More from: Need for new blood
I read an excellent blog recently, Want to change the world? Stop solving yesterday’s problems. It struck me that the UK waste industry is still dealing with what feels like yesterday’s problem - waste - but that it is also an industry that is highly innovative and forward thinking.
You only have to look at the resource scarcity agenda and the debate around the circular economy to see how it is preparing for the future and thinking beyond waste. Professionals within the sector also have to evolve and change if they are to keep up.
The traditional profile of a waste manager has been someone who deals with waste materials and the cycle of collection, treatment and disposal - an operationally focused environment that has employed significantly more men than women. There have always been women in the sector but the number entering in recent times has increased and their roles have diversified.
Female roles were traditionally within local authority recycling and communications: helping to roll out new schemes and encourage participation. There are now more women in front-line operations, from collections to processing, and in more professional service roles such as client managers, business development and consultancy.
It is still a male-dominated sector compared with many others, but it is positive to see the industry reflecting wider society, and embracing the skills and experience that female engineers, scientists and communicators have to offer.
We are now travelling up the waste hierarchy and rethinking our residues so that they can either be prevented or go on to better things through reuse, recycling or recovery. The sector is now about the entire lifecycle of a product.
Waste management is also an increasing element of many roles beyond traditional environmental professionals and the core waste sector. There are more job specifications with a remit for managing waste issues including corporate social responsibility, facilities and design.
Different sectors are now becoming major players within the industry such as the hospitality and food, retail and manufacturing sectors, opening career options.
Also, today’s graduates are more work-ready than ever before thanks to the skills they develop in their undergraduate and postgraduate courses. Computer literacy and communication skills are integral, which makes them valuable for employers.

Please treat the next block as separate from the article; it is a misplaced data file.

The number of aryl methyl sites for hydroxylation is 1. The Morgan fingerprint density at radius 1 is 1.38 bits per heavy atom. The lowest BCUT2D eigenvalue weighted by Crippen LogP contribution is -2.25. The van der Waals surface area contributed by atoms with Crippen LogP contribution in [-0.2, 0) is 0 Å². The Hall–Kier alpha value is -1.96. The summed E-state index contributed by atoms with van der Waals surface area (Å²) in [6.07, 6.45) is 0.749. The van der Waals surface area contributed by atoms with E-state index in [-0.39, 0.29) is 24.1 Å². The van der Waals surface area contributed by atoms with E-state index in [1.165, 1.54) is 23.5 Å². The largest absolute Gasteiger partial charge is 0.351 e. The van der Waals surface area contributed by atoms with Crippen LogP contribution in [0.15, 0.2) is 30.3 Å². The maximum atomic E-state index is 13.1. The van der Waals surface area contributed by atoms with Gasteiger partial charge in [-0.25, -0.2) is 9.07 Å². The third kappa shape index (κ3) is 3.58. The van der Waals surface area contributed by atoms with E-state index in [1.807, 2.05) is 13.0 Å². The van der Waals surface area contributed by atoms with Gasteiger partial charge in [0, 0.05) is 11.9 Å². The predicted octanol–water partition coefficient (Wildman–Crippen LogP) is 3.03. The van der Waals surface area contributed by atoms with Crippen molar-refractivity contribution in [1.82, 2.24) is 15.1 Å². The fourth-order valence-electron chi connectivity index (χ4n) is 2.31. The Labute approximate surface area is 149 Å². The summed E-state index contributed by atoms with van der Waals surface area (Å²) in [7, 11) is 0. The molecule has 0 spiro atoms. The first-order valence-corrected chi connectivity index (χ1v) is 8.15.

Social media has played a significant role in communication, and has opened doors for new entrants and those established within the sector. The ability to communicate directly with individuals and organisations and create a sector profile is powerful.
Today’s competitive jobs market is also pushing students and career changers to gain work experience and develop transferable skills early to differentiate themselves from the competition.
So what about the future? Although I am not quite ready to remove ‘waste’ from my job title, I will add ‘resource’ to it to reflect the sector’s continuing transition.
When I told my mother I had got a job in waste management, she responded that I would have a job for life as “there will always be waste to deal with”. I think I will have a job for life - not because there will always be waste as we know it now, but because once you have entered the sector you recognise what a vibrant place it is to work.
Sarahjane Widdowson, principal consultant, AEA
This piece is taken from the Associate Parliamentary Sustainable Resource Group’s collection of essays ‘Sustainable skills: The future of the waste management industry’. Please click here to read the report in fullor contact the Group on email@example.com.
The APSRG is the leading forum informing the debate between Parliamentarians, business leaders and the sustainable resource community on the crucial policy issues affecting sustainable resource management in the UK.
Its mission is to provide an objective platform for effective communication between policy-makers, businesses and organisations with an interest in the sustainable resource management agenda and to raise awareness of sustainable resource issues within Parliament.
For further information on the sustainable skills essays, contact APSRG on 0207 202 8573 or firstname.lastname@example.org